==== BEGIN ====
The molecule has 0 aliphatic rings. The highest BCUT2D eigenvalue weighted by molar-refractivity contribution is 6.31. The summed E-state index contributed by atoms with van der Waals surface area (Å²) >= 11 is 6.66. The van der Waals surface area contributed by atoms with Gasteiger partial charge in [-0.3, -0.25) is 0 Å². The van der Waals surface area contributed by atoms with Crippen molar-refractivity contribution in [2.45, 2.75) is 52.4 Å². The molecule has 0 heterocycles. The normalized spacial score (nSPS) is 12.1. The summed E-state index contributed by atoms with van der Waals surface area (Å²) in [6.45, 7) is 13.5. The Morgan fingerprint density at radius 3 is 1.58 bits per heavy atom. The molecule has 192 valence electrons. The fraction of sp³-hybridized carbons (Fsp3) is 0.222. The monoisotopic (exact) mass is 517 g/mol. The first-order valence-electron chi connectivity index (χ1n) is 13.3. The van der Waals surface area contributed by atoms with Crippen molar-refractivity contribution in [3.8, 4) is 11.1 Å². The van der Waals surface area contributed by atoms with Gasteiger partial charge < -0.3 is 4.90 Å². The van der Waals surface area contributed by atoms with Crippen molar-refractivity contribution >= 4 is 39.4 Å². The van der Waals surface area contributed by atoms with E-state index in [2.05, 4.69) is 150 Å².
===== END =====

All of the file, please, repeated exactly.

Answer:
The molecule has 0 aliphatic rings. The highest BCUT2D eigenvalue weighted by molar-refractivity contribution is 6.31. The summed E-state index contributed by atoms with van der Waals surface area (Å²) >= 11 is 6.66. The van der Waals surface area contributed by atoms with Gasteiger partial charge in [-0.3, -0.25) is 0 Å². The van der Waals surface area contributed by atoms with Crippen molar-refractivity contribution in [2.45, 2.75) is 52.4 Å². The molecule has 0 heterocycles. The normalized spacial score (nSPS) is 12.1. The summed E-state index contributed by atoms with van der Waals surface area (Å²) in [6.45, 7) is 13.5. The Morgan fingerprint density at radius 3 is 1.58 bits per heavy atom. The molecule has 192 valence electrons. The fraction of sp³-hybridized carbons (Fsp3) is 0.222. The monoisotopic (exact) mass is 517 g/mol. The first-order valence-electron chi connectivity index (χ1n) is 13.3. The van der Waals surface area contributed by atoms with Crippen molar-refractivity contribution in [3.8, 4) is 11.1 Å². The van der Waals surface area contributed by atoms with Gasteiger partial charge < -0.3 is 4.90 Å². The van der Waals surface area contributed by atoms with Crippen molar-refractivity contribution >= 4 is 39.4 Å². The van der Waals surface area contributed by atoms with E-state index in [2.05, 4.69) is 150 Å².